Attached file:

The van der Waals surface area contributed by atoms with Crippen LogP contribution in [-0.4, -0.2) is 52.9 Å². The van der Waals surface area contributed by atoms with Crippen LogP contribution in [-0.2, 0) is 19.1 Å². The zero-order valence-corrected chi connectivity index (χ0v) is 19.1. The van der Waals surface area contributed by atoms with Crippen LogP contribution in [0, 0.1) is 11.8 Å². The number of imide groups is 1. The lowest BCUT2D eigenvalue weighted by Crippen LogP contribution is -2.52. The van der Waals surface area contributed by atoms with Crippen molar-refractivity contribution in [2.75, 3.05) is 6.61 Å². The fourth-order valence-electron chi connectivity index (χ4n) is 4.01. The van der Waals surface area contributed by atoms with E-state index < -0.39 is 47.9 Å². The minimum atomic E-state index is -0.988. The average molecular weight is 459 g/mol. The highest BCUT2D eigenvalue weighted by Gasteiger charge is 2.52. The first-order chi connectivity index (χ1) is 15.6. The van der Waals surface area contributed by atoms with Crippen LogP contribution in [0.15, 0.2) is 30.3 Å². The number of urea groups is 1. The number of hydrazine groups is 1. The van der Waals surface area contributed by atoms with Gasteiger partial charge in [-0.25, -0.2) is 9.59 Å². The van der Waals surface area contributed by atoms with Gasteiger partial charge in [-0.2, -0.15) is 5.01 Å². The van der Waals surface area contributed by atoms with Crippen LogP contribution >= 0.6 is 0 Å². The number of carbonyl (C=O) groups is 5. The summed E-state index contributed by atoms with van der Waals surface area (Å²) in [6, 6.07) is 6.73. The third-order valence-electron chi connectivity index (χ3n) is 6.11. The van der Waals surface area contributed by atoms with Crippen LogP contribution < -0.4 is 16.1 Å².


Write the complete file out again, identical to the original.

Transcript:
The van der Waals surface area contributed by atoms with Crippen LogP contribution in [-0.4, -0.2) is 52.9 Å². The van der Waals surface area contributed by atoms with Crippen LogP contribution in [-0.2, 0) is 19.1 Å². The zero-order valence-corrected chi connectivity index (χ0v) is 19.1. The van der Waals surface area contributed by atoms with Crippen LogP contribution in [0, 0.1) is 11.8 Å². The number of imide groups is 1. The lowest BCUT2D eigenvalue weighted by Crippen LogP contribution is -2.52. The van der Waals surface area contributed by atoms with Crippen molar-refractivity contribution in [2.75, 3.05) is 6.61 Å². The fourth-order valence-electron chi connectivity index (χ4n) is 4.01. The van der Waals surface area contributed by atoms with E-state index < -0.39 is 47.9 Å². The minimum atomic E-state index is -0.988. The average molecular weight is 459 g/mol. The highest BCUT2D eigenvalue weighted by Gasteiger charge is 2.52. The first-order chi connectivity index (χ1) is 15.6. The van der Waals surface area contributed by atoms with Crippen LogP contribution in [0.15, 0.2) is 30.3 Å². The number of urea groups is 1. The number of hydrazine groups is 1. The van der Waals surface area contributed by atoms with Gasteiger partial charge in [-0.25, -0.2) is 9.59 Å². The van der Waals surface area contributed by atoms with Gasteiger partial charge in [-0.2, -0.15) is 5.01 Å². The van der Waals surface area contributed by atoms with Crippen LogP contribution >= 0.6 is 0 Å². The number of carbonyl (C=O) groups is 5. The summed E-state index contributed by atoms with van der Waals surface area (Å²) in [6, 6.07) is 6.73. The third-order valence-electron chi connectivity index (χ3n) is 6.11. The van der Waals surface area contributed by atoms with Crippen LogP contribution < -0.4 is 16.1 Å².